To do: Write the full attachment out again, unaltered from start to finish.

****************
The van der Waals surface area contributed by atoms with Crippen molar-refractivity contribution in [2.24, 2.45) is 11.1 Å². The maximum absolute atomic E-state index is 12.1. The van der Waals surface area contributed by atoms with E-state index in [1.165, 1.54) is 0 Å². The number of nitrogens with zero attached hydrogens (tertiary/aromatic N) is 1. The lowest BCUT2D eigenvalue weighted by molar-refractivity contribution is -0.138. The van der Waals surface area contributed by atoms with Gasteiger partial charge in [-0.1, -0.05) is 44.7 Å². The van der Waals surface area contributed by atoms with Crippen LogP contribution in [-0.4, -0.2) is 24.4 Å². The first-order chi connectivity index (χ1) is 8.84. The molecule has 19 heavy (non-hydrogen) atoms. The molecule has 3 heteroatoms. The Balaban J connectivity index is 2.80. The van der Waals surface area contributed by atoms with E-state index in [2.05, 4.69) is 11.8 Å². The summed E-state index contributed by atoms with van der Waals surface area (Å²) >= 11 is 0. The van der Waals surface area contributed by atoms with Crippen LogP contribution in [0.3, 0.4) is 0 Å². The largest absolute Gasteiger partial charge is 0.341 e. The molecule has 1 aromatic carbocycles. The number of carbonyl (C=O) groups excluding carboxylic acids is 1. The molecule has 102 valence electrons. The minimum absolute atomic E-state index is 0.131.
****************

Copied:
The van der Waals surface area contributed by atoms with Crippen molar-refractivity contribution in [2.24, 2.45) is 11.1 Å². The maximum absolute atomic E-state index is 12.1. The van der Waals surface area contributed by atoms with E-state index in [1.165, 1.54) is 0 Å². The number of nitrogens with zero attached hydrogens (tertiary/aromatic N) is 1. The lowest BCUT2D eigenvalue weighted by molar-refractivity contribution is -0.138. The van der Waals surface area contributed by atoms with Gasteiger partial charge in [-0.1, -0.05) is 44.7 Å². The van der Waals surface area contributed by atoms with Crippen LogP contribution in [-0.4, -0.2) is 24.4 Å². The first-order chi connectivity index (χ1) is 8.84. The molecule has 19 heavy (non-hydrogen) atoms. The molecule has 3 heteroatoms. The Balaban J connectivity index is 2.80. The van der Waals surface area contributed by atoms with E-state index in [2.05, 4.69) is 11.8 Å². The summed E-state index contributed by atoms with van der Waals surface area (Å²) >= 11 is 0. The van der Waals surface area contributed by atoms with Crippen LogP contribution in [0.3, 0.4) is 0 Å². The largest absolute Gasteiger partial charge is 0.341 e. The molecule has 1 aromatic carbocycles. The number of carbonyl (C=O) groups excluding carboxylic acids is 1. The molecule has 102 valence electrons. The minimum absolute atomic E-state index is 0.131.